You just use a gouge to cut it down to the surface of the wood. That figure of 1/2 the depth of the purfling is pretty accurate by my knowledge. You should ideally end up with the purfling about 1mm deep after you’ve cut the edge channel, but it can often end up shallower than that if you’re not careful. Fortunately, I didn’t have that problem with any of mine, but if you make the purfling too shallow, then sometimes you’ll end up cutting all the way through it when you carve the channel. I hear that’s a real pain in the butt to fix.
And, this is what a bass bar looks like when it’s all done and prettified. It’s surprisingly fun to do, though it makes me a little sad to know that whoever ends up playing this instrument will never see it, and likely won’t even know that it’s there at all.
Fitting the bass bar is awesome, mostly because it wasn’t as hard as everybody told me it was going to be.
Don’t get me wrong, it was still plenty hard. That’s a given when you’re trying to fit two three-dimensionally curved surfaces together perfectly. I spent a lot of hours chalk fitting my bass bars. The first one took me three days, and the second took me one.
The bass bar is a bar on the inside of the violin that stiffens one side in order to give the bottom end some oomph. In order to fit it, you first match the curve of the plate as much as you can, then you get to work actually fitting the bar.
Step 1. Apply the chalk.
Step 2. Put the bar in position and gently rub it into the chalk.
Step 3. Remove the bar and shave off any part that has chalk on it.
Step 4. Check for gaps.
Step 5. Repeat previous steps until the heat death of the universe or until there are no gaps between the bar and the plate, whichever comes first.
Step 6. Remove the chalk with a stiff brush. (Pain in the butt)
Step 7. Check for gaps.
Step 8. Dry clamp. Check for gaps. With a flashlight.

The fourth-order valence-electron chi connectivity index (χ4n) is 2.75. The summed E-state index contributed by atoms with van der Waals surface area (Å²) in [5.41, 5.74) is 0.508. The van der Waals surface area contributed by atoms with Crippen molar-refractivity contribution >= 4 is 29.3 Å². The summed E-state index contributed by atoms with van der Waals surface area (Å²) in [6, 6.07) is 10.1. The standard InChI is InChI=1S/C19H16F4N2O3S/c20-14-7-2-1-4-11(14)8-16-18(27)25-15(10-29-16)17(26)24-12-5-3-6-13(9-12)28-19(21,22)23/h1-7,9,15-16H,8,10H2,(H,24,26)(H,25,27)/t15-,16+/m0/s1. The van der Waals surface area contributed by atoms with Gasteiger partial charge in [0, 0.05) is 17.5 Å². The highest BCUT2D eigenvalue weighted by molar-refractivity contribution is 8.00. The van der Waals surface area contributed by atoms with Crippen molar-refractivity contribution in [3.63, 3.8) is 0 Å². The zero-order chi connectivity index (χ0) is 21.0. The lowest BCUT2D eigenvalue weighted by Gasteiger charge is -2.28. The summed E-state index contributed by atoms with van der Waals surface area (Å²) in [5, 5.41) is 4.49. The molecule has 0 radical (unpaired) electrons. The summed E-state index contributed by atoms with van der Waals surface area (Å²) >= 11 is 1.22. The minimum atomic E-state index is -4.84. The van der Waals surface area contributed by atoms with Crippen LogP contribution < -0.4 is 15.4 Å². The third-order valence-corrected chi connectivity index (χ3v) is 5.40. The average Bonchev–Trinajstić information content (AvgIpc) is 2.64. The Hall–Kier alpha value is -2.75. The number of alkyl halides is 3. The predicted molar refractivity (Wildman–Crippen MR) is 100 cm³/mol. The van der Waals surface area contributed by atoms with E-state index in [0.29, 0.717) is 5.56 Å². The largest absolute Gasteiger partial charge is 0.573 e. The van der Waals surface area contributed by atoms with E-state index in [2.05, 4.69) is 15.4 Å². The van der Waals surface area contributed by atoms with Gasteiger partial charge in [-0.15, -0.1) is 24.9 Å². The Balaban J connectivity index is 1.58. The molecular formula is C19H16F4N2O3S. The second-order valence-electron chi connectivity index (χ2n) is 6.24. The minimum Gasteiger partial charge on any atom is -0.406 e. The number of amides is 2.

Step 9. Glue, clamp, and check for gaps.
Step 10. Let glue dry, party like it’s 1999, and check for gaps one more time because you can’t ever be paranoid enough.
Bonus step. Check for gaps. If there are any, punch whoever’s sitting next to you because it’s their fault.
One of the cool things about going to school here is that we’ll often get to see some really awesome instruments. Like today:
1. The 1691 GI Strad: $3 million.
2. The 1701 Markees Strad: $7 million.
3. The 1718 Firebird Strad: $11 million.
4. An 1866 Postacchini: $132,000
Call me a sheep, but my favorite was the Firebird, and I’m guessing it was the same for the guy who played them, because that was the one he played the most on.
After you’ve finished with the rough graduation, you start working with the finger planes. This is a picture of the inside of the back who’s center seam I had to repair. You can see some deeper holes in a line across the instrument at about the bottom corners, that’s where the thickness changes from 3.5mm to 5 mm. Right now, I’m in the middle of blending out that slope.
The repair didn’t go as planned either. For some reason, the center seam didn’t quite go all the way back together. I’m going to leave it for now, and then retry when I’ve got the plate down closer to the final thickness, because it’s easier to repair when it’s thinner. What I’ll likely end up doing is wetting the seam, then heating it up with the heat gun, and re-clamping with a little more pressure.
Rough graduating out one of the tops. The holes are for marking your target depth.
This step was actually really fun. You just take a gouge and hog away the wood. The only scary part is the occasional time when you slip with the gouge and tear a chunk out of the other side, which is yet another reason why I love working in maple a whole lot better than spruce. Maple is hard, so if you slip, the chunks you take out are smaller. By the time I finished with the backs, I’d gotten the technique down well enough that I only slipped one or two times, and fortunately, none of the mistakes were deep enough to affect the finished product.
I popped the center seam while gouging out the inside, so I got to learn how to do a seam repair! First, you put packing tape along both sides of the center seam to prevent the glue from getting all over. Then you run a bead of glue down the inside and flex the joint to work it in, then you tap it with your finger to force the glue further in. Wipe away the excess with a damp paper towel. Be sure to work fast so the glue doesn’t set up on you.
Flip the plate over, and repeat the process with the outside, except for the wiping. After that, you clamp it, then you wipe away the excess. Move one clamp, wipe away the glue below it, and replace it with wax paper underneath to prevent sticking. Repeat for the other clamp. Let dry overnight.